JACKSONVILLE, Fla. – Marquis Williams and Taylor Poindexter at first thought they heard a balloon popping. When the loud bangs kept coming, the Chicago couple and fellow video gamers attending a weekend tournament recognized them as gunfire and began scrambling for an exit.
As he fled, Williams, 28, said, he could see the back of the gunman’s head as the attacker appeared to be walking backward as he fired.
“We didn’t see like a face,” Poindexter, 26, told reporters a few hours after the attack, standing on crutches after spraining her ankle trying to escape. “We did see him with two hands on a gun, walking back just popping rounds.”
The couple said people trampled others in the panic to escape. They ran to a nearby restaurant, where workers were waving people inside, and hid in a bathroom until police arrived.
The deadly violence stunned gamers competing Sunday at the Jacksonville during a “Madden NFL 19” video game tournament. Sheriff Mike Williams said the gunman killed two people and shot 11 others before fatally shooting himself.
The competition, the first of four qualifying events to reach the Madden Championship in October, was held at the Good Luck Have Fun Game Bar that shares space with Chicago Pizza. Viewers could watch the games online and see the players.
Williams said the suspect in Sunday’s shooting was 24-year-old David Katz, of Baltimore.
Williams said authorities believe Katz used a semiautomatic handgun. He said final confirmation of the suspect’s identity was pending as the FBI in Baltimore aided in the investigation.
The sheriff said Katz was attending the tournament in Florida. The Madden game’s maker, EA Sports, lists a Katz as a 2017 championship winner.
Authorities said Sunday they did not yet know a motive for the shootings.
One of nearly a dozen people shot who survived the shooting rampage was Tony Montagnino, who told CBS News that he was shot twice, once in the lower back and once in the leg.
“I can never see his face, because all I can see was the flash from the muzzle of the gun," Montagnino said. “If you would have told me that I was going to get shot playing a video game, I would have called you a liar."
“No one deserves to die over playing a video game, you know?” said “Madden” competitor Derek Jones, 30, of Santa Fe, New Mexico. “I've been telling them this for a while, that we need, you know, you need to make players feel safe."
Jones said he was sitting in a back patio outside the tournament venue when he heard the gunshots Sunday. He jumped a fence and ran, leaving behind his backpack and cellphone.
“You know, I’m glad I lost today,” Jones said. “Because if I’d won, I would have been in that game bar right then playing a game and not paying attention. And he could have come and I’d probably be dead right now.”
Jones said he knew Katz by the gamer tags he used online -- often “Bread” or “Sliced Bread” -- and had played against him online but had never spoken to him personally.
Nine other people wounded by the gunfire were all in stable condition Sunday evening after being taken to hospitals, Williams said. He added that two others were injured in the rush to flee the gunfire.
Investigators were looking into an online video that appeared to capture the scene right before the shooting began, Williams said. A red dot that appears to be a laser pointer is visible on the chest of a player seconds before the first of about a dozen gunshots rings out.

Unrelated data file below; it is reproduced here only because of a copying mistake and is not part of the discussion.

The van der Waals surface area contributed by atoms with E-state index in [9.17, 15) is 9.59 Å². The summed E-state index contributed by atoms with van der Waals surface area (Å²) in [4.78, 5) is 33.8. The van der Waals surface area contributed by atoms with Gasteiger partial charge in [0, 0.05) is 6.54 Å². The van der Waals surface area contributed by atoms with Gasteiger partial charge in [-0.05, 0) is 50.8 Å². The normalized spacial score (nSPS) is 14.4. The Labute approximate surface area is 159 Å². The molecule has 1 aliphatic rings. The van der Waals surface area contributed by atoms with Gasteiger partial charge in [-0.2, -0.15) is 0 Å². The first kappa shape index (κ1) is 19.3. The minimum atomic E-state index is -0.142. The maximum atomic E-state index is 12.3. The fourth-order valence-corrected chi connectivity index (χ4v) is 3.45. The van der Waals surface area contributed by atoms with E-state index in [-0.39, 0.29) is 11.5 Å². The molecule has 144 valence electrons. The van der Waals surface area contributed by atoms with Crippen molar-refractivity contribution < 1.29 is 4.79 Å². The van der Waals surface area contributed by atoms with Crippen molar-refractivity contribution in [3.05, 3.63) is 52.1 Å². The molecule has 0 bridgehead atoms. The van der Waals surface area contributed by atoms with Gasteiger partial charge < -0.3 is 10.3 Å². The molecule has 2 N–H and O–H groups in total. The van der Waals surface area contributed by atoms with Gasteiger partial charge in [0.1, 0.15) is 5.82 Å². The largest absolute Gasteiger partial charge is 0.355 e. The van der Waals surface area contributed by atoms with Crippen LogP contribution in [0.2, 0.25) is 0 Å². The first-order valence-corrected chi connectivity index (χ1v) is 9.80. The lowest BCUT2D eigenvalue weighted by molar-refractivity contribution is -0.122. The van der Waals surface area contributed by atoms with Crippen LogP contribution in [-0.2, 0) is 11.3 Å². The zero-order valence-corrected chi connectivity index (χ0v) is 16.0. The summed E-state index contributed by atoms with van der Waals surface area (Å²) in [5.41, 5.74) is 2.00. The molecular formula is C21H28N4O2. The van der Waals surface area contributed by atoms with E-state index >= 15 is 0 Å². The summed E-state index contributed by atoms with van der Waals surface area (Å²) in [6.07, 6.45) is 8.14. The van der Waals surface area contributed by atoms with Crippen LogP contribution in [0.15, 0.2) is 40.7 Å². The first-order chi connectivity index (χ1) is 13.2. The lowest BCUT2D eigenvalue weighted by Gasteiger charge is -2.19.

According to the EA sports website, the game’s developer, the top two finishers at the Jacksonville event would earn $5,000 and a spot in Madden Classic year's main event that’s scheduled for October in Las Vegas.
In Las Vegas, competitors will play for a share of the tournament’s $165,000 prize pool, with the winner taking home $25,000.
Jason Lake, the founder and CEO of compLexity, a company that owns professional esports teams, said on Twitter that one of his players, 19-year-old Drini Gjoka, was shot in the thumb.
Gjoka tweeted: “The tourney just got shot up. I'm leaving and never coming back.” Then: “I am literally so lucky. The bullet hit my thumb. Worst day of my life.”
“It’s very clear that we need to be more proactive for 2019 and beyond,” tweeted Joey Cuellar, the tournament director for the Evolution Championship Series, an esports event that focuses on fighting games.
Cuellar said his biggest tournament of the year, EVO18, also in Las Vegas, draws 15,000 players. In March, organizers called the FBI when someone wrote online: “mass shooting @EVO18 see you there.”
The event went off without a hitch, but Cuellar also wrote on Sunday: “The amount of undercover law enforcement at Evo was unprecedented, and we will be installing metal detectors for ALL days next year.”
Security, or lack of it, at gaming tournaments
The past-Madden champion's decision to open fire Sunday afternoon has prompted calls from gamers for more security at esports tournaments.
"Heartbreaking to hear about the shooting at the Madden event," wrote Cristian Tamas, the director of esports programs for Twitch, the platform that broadcasts gamers' live streams. "Unfortunately, this was a matter of when not if. Esport event security, in general, has been extremely poor over the years, we should've stepped it up long ago."
In December, the Call of Duty World League tournament held in Dallas was evacuated -- twice -- due to bomb threats.
Seth Abner, an XGames Gold Medalist and Call of Duty World Champion, wrote on Twitter in the wake of Sunday's shooting: "I've been saying events NEED better security. Such a damn shame that now event coordinators will respond after a tragedy happens."
Marquis Williams said the shooting rampage was another tragic sign that elected officials should take action to curb gun violence.
“Politicians, wake up because the people you’re supposed to be representing are dying,” Williams said. “Quit sitting on your butts. Quit collecting checks and do something.”